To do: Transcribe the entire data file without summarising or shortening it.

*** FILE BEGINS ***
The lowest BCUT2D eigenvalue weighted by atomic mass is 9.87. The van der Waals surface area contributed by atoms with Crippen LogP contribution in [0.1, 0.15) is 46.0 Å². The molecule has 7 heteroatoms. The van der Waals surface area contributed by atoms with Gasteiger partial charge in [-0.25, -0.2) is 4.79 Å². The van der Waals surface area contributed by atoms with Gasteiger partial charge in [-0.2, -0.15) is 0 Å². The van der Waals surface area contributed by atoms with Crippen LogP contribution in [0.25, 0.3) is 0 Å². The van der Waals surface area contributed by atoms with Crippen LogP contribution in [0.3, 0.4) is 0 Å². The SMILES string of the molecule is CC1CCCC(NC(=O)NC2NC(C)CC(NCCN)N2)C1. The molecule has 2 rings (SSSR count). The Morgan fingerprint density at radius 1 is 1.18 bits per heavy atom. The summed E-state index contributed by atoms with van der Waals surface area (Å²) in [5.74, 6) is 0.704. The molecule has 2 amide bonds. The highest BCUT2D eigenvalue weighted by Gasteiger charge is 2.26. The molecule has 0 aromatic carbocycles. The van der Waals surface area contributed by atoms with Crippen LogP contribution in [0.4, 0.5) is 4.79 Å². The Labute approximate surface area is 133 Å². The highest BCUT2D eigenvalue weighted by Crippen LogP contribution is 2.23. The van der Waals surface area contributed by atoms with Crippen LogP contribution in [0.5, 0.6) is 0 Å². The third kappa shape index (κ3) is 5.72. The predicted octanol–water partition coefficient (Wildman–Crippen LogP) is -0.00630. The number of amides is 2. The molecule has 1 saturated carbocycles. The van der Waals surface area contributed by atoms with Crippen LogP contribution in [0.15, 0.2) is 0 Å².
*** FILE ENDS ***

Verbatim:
The lowest BCUT2D eigenvalue weighted by atomic mass is 9.87. The van der Waals surface area contributed by atoms with Crippen LogP contribution in [0.1, 0.15) is 46.0 Å². The molecule has 7 heteroatoms. The van der Waals surface area contributed by atoms with Gasteiger partial charge in [-0.25, -0.2) is 4.79 Å². The van der Waals surface area contributed by atoms with Gasteiger partial charge in [-0.2, -0.15) is 0 Å². The van der Waals surface area contributed by atoms with Crippen LogP contribution in [0.25, 0.3) is 0 Å². The van der Waals surface area contributed by atoms with Crippen LogP contribution in [0.3, 0.4) is 0 Å². The SMILES string of the molecule is CC1CCCC(NC(=O)NC2NC(C)CC(NCCN)N2)C1. The molecule has 2 rings (SSSR count). The Morgan fingerprint density at radius 1 is 1.18 bits per heavy atom. The summed E-state index contributed by atoms with van der Waals surface area (Å²) in [5.74, 6) is 0.704. The molecule has 2 amide bonds. The highest BCUT2D eigenvalue weighted by Gasteiger charge is 2.26. The molecule has 0 aromatic carbocycles. The van der Waals surface area contributed by atoms with Crippen LogP contribution in [0.4, 0.5) is 4.79 Å². The Labute approximate surface area is 133 Å². The highest BCUT2D eigenvalue weighted by Crippen LogP contribution is 2.23. The van der Waals surface area contributed by atoms with Crippen LogP contribution in [0.5, 0.6) is 0 Å². The third kappa shape index (κ3) is 5.72. The predicted octanol–water partition coefficient (Wildman–Crippen LogP) is -0.00630. The number of amides is 2. The molecule has 1 saturated carbocycles. The van der Waals surface area contributed by atoms with Crippen LogP contribution in [0.15, 0.2) is 0 Å².